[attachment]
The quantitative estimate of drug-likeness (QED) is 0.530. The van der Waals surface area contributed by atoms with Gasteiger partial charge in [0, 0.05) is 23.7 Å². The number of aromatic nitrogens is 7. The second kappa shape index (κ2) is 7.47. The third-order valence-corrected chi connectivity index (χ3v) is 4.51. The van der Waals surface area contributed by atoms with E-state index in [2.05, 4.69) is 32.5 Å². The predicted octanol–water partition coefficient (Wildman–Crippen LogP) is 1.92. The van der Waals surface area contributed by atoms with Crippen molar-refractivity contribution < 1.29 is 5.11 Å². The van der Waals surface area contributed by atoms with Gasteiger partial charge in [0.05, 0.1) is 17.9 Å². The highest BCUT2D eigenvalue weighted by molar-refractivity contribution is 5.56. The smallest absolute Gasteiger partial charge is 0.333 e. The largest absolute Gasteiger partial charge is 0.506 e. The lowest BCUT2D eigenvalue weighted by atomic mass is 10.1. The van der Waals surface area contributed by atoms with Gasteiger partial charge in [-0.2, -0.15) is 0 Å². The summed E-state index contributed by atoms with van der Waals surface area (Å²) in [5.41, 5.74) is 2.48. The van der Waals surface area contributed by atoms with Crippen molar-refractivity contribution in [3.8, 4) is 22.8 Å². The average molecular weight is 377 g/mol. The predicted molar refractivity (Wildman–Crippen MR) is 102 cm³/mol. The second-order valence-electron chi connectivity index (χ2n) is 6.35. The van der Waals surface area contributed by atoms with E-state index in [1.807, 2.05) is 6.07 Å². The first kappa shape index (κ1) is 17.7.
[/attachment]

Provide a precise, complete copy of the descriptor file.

The quantitative estimate of drug-likeness (QED) is 0.530. The van der Waals surface area contributed by atoms with Gasteiger partial charge in [0, 0.05) is 23.7 Å². The number of aromatic nitrogens is 7. The second kappa shape index (κ2) is 7.47. The third-order valence-corrected chi connectivity index (χ3v) is 4.51. The van der Waals surface area contributed by atoms with E-state index in [2.05, 4.69) is 32.5 Å². The predicted octanol–water partition coefficient (Wildman–Crippen LogP) is 1.92. The van der Waals surface area contributed by atoms with Crippen molar-refractivity contribution < 1.29 is 5.11 Å². The van der Waals surface area contributed by atoms with Gasteiger partial charge in [0.05, 0.1) is 17.9 Å². The highest BCUT2D eigenvalue weighted by molar-refractivity contribution is 5.56. The smallest absolute Gasteiger partial charge is 0.333 e. The largest absolute Gasteiger partial charge is 0.506 e. The lowest BCUT2D eigenvalue weighted by atomic mass is 10.1. The van der Waals surface area contributed by atoms with Gasteiger partial charge in [-0.2, -0.15) is 0 Å². The summed E-state index contributed by atoms with van der Waals surface area (Å²) in [5.41, 5.74) is 2.48. The van der Waals surface area contributed by atoms with Crippen molar-refractivity contribution in [3.8, 4) is 22.8 Å². The average molecular weight is 377 g/mol. The predicted molar refractivity (Wildman–Crippen MR) is 102 cm³/mol. The second-order valence-electron chi connectivity index (χ2n) is 6.35. The van der Waals surface area contributed by atoms with E-state index in [1.807, 2.05) is 6.07 Å². The first kappa shape index (κ1) is 17.7.